Chapman Television did not keep the station long, selling it to Service Broadcasters, Inc. in November 1978, who, in turn, sold it to Beam Broadcasters in November 1983 (later known as Beacon Broadcasters). In September 1991, Beacon Broadcasters sold the station to KB Media, who promptly renamed the station KSWT. It remained an NBC affiliate until shortly after KYMA went on the air, when it took the ABC affiliation. In September 1994, CBS affiliate KECY-TV flipped to Fox, and KSWT took over the CBS affiliation once again; this left Yuma without an ABC affiliate until KECY launched an ABC-affiliated subchannel in 2007. (In both the 1985-1988 and 1994-1995 interims, KGTV was cabled in from San Diego.) In February 1998, KB Media sold the station to Eclipse Media, and then in September 2000, Eclipse Media sold the station to Pappas Telecasting. KSWT also included Telemundo programming during the overnight hours in the 1990s, until local affiliate KESE-LP began operations. KSWT aired some PAX programming during afternoons beginning in 2000, but had reverted to full-time CBS by 2004.
In July 2013, Pappas filed to sell KSWT to Blackhawk Broadcasting, a company that shares ownership with the Northwest Broadcasting group. The deal required a failing station waiver, as Blackhawk concurrently acquired KYMA-DT from Intermountain West Communications Company. The FCC granted the KSWT failed waiver request on December 23. It previously approved the KYMA transaction earlier on August 12. The sale of both stations was completed on February 18, 2014.
On July 2, 2014, News-Press & Gazette Company, owners of KECY-TV and KESE-LP, announced that it had agreed to form a resource sharing agreement with Blackhawk Broadcasting, giving NPG control of the big four television network affiliates in the Yuma/El Centro market. All employees of KSWT and KYMA-DT, except for sales personnel, became employees of NPG. Blackhawk continues to operate the sales departments of its stations. As a result of the agreement, KSWT and KYMA will relocate to the studios of KECY within five months.
The station's digital signal is multiplexed:
In September 2006, The CW network launched nationwide, and KSWT added the network as a digital subchannel on 13.2. Adding the subchannel soon became a problem, as Time Warner Cable, the dominant local cable provider, placed the CW programming on channel 740, in a costlier digital cable package. KSWT requested that the channel be placed in the basic package on channel 6, where the market's cable-only WB affiliate, branded KWUB, had resided.
After several months of negotiations, the differences were settled, and in December 2006, KSWT digital subchannel 13.2 was placed on cable channel 6. In 2010, The CW moved to KECY's third digital subchannel, which inherited KSWT-DT2's cable carriage; KSWT replaced CW programming with a standard definition simulcast of its main programming.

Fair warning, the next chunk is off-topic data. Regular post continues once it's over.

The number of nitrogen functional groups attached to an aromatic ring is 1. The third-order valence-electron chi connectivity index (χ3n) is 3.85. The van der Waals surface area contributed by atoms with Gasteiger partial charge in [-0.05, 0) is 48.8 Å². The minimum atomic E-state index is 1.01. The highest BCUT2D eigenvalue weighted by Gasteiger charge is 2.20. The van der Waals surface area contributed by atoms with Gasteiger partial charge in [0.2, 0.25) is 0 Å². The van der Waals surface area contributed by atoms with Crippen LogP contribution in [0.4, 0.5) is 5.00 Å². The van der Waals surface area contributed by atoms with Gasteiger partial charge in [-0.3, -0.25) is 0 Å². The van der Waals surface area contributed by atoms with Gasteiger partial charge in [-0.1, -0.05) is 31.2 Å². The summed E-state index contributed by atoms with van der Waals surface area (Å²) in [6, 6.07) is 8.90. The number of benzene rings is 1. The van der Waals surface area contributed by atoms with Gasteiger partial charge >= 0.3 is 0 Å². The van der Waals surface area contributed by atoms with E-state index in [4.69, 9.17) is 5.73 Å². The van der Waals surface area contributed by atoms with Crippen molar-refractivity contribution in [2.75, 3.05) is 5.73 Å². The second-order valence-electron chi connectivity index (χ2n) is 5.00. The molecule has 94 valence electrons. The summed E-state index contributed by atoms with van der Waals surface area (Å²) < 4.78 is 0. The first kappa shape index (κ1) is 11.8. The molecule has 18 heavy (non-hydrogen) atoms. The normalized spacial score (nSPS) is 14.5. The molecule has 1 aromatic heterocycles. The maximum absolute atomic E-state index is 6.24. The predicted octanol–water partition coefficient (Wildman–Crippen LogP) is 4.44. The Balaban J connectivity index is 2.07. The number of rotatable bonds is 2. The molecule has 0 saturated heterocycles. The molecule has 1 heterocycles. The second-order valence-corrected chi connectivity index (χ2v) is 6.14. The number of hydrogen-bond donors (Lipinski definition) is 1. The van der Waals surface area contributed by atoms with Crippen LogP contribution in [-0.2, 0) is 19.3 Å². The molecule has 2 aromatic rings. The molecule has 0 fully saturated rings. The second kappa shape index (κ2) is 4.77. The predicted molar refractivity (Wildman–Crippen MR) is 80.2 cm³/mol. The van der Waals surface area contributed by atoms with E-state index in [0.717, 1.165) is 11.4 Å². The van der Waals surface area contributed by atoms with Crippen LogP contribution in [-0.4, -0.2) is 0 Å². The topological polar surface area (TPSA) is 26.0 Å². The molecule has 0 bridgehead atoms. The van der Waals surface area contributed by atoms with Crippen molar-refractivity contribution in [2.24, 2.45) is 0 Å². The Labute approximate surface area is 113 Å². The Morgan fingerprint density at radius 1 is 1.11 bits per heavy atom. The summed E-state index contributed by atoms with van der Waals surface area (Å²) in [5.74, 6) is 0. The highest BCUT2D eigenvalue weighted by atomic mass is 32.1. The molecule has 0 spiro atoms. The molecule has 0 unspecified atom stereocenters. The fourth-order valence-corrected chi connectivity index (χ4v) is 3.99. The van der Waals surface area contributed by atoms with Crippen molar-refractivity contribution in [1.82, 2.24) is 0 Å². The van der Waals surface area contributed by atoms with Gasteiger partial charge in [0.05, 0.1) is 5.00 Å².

KSWT shut down its analog signal, over VHF channel 13, on June 12, 2009, the official date in which full-power television stations in the United States transitioned from analog to digital broadcasts under federal mandate. The station's digital signal relocated from its pre-transition UHF channel 16 to VHF channel 13 for post-transition operations.
Syndicated programming featured on KSWT includes: Entertainment Tonight, The Dr. Oz Show, AgDay, Rachael Ray, and The Doctors.
Monday through Friday, the station features an hour-long 4 p.m. newscast, called KSWT First News, followed by the CBS Evening News. At 5:30 p.m., following the network news, KSWT airs another hour-long newscast, called KSWT Early News, and finally, at 10 p.m., KSWT has a half-hour newscast called KSWT Late News. On Saturday and Sunday, only the late newscast airs. Unlike other CBS affiliates, it does not carry newscasts on weekday mornings, weekdays at noon or early evening newscasts on weekends. Following the planned relocation of KSWT to the studios of KECY-TV, the station will retain its current newscast times and separate news branding from KECY and KYMA-DT.Lou Dobbs - anchor/reporter (now anchor and host for Fox Business Network)
Trace Gallagher - reporter (1980s; now correspondent for Fox News Channel)
Fred Roggin - sports anchor/reporter (1977-1978; now sports anchor for KNBC-TV in Los Angeles and NBC Sports)
Both programming streams of KSWT had been rebroadcast on stations licensed to Wellton-Mohawk, Arizona, until the translator stations' licensee, Wellton-Mohawk Irrigation & Drainage District, shut down the stations on August 18, 2009. KSWT is available via Dish Network.